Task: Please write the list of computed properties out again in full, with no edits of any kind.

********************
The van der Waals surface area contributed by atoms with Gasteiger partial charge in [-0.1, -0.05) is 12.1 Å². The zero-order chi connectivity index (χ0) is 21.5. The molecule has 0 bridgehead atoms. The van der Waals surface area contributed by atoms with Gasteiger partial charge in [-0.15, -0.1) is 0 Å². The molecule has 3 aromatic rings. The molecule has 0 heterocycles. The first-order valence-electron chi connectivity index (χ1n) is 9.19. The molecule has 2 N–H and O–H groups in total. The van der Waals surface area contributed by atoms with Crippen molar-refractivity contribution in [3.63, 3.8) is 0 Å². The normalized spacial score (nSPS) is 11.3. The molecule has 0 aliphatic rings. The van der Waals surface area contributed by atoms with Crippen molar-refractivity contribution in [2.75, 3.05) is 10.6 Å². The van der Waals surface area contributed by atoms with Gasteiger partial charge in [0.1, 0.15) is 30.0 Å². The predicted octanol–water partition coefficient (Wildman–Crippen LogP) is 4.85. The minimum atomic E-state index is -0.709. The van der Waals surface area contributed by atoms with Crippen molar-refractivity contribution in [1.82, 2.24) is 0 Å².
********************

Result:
The van der Waals surface area contributed by atoms with Gasteiger partial charge in [-0.1, -0.05) is 12.1 Å². The zero-order chi connectivity index (χ0) is 21.5. The molecule has 0 bridgehead atoms. The van der Waals surface area contributed by atoms with Gasteiger partial charge in [-0.15, -0.1) is 0 Å². The molecule has 3 aromatic rings. The molecule has 0 heterocycles. The first-order valence-electron chi connectivity index (χ1n) is 9.19. The molecule has 2 N–H and O–H groups in total. The van der Waals surface area contributed by atoms with Crippen molar-refractivity contribution in [3.63, 3.8) is 0 Å². The normalized spacial score (nSPS) is 11.3. The molecule has 0 aliphatic rings. The van der Waals surface area contributed by atoms with Crippen molar-refractivity contribution in [2.75, 3.05) is 10.6 Å². The van der Waals surface area contributed by atoms with Gasteiger partial charge in [0.1, 0.15) is 30.0 Å². The predicted octanol–water partition coefficient (Wildman–Crippen LogP) is 4.85. The minimum atomic E-state index is -0.709. The van der Waals surface area contributed by atoms with Crippen molar-refractivity contribution in [1.82, 2.24) is 0 Å².